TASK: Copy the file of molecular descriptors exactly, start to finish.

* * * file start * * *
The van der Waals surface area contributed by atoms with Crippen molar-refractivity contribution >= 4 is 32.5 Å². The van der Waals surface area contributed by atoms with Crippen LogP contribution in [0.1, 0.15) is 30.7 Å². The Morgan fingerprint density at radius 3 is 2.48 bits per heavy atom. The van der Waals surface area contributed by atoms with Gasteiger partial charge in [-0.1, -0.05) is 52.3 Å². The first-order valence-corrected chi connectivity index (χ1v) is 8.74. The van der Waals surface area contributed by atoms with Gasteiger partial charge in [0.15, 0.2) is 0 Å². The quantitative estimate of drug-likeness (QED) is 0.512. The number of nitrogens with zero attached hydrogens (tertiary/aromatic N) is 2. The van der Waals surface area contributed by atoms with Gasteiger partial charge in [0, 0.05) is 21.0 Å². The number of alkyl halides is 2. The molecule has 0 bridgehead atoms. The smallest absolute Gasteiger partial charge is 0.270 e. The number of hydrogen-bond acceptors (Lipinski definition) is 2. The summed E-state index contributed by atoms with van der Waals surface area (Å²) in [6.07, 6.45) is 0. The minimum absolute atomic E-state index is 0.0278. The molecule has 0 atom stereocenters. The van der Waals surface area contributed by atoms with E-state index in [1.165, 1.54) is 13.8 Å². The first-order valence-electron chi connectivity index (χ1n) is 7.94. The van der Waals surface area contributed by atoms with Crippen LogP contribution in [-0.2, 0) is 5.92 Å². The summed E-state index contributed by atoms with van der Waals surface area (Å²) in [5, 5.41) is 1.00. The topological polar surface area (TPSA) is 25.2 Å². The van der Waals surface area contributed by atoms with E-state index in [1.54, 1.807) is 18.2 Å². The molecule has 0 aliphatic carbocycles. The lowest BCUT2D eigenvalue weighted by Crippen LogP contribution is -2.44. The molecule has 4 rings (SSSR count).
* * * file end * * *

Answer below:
The van der Waals surface area contributed by atoms with Crippen molar-refractivity contribution >= 4 is 32.5 Å². The van der Waals surface area contributed by atoms with Crippen LogP contribution in [0.1, 0.15) is 30.7 Å². The Morgan fingerprint density at radius 3 is 2.48 bits per heavy atom. The van der Waals surface area contributed by atoms with Gasteiger partial charge in [-0.1, -0.05) is 52.3 Å². The first-order valence-corrected chi connectivity index (χ1v) is 8.74. The van der Waals surface area contributed by atoms with Gasteiger partial charge in [0.15, 0.2) is 0 Å². The quantitative estimate of drug-likeness (QED) is 0.512. The number of nitrogens with zero attached hydrogens (tertiary/aromatic N) is 2. The van der Waals surface area contributed by atoms with Gasteiger partial charge in [0, 0.05) is 21.0 Å². The number of alkyl halides is 2. The molecule has 0 bridgehead atoms. The smallest absolute Gasteiger partial charge is 0.270 e. The number of hydrogen-bond acceptors (Lipinski definition) is 2. The summed E-state index contributed by atoms with van der Waals surface area (Å²) in [6.07, 6.45) is 0. The minimum absolute atomic E-state index is 0.0278. The molecule has 0 atom stereocenters. The van der Waals surface area contributed by atoms with E-state index in [1.165, 1.54) is 13.8 Å². The first-order valence-electron chi connectivity index (χ1n) is 7.94. The van der Waals surface area contributed by atoms with Crippen LogP contribution in [-0.2, 0) is 5.92 Å². The summed E-state index contributed by atoms with van der Waals surface area (Å²) in [5, 5.41) is 1.00. The topological polar surface area (TPSA) is 25.2 Å². The van der Waals surface area contributed by atoms with E-state index in [1.54, 1.807) is 18.2 Å². The molecule has 0 aliphatic carbocycles. The lowest BCUT2D eigenvalue weighted by Crippen LogP contribution is -2.44. The molecule has 4 rings (SSSR count).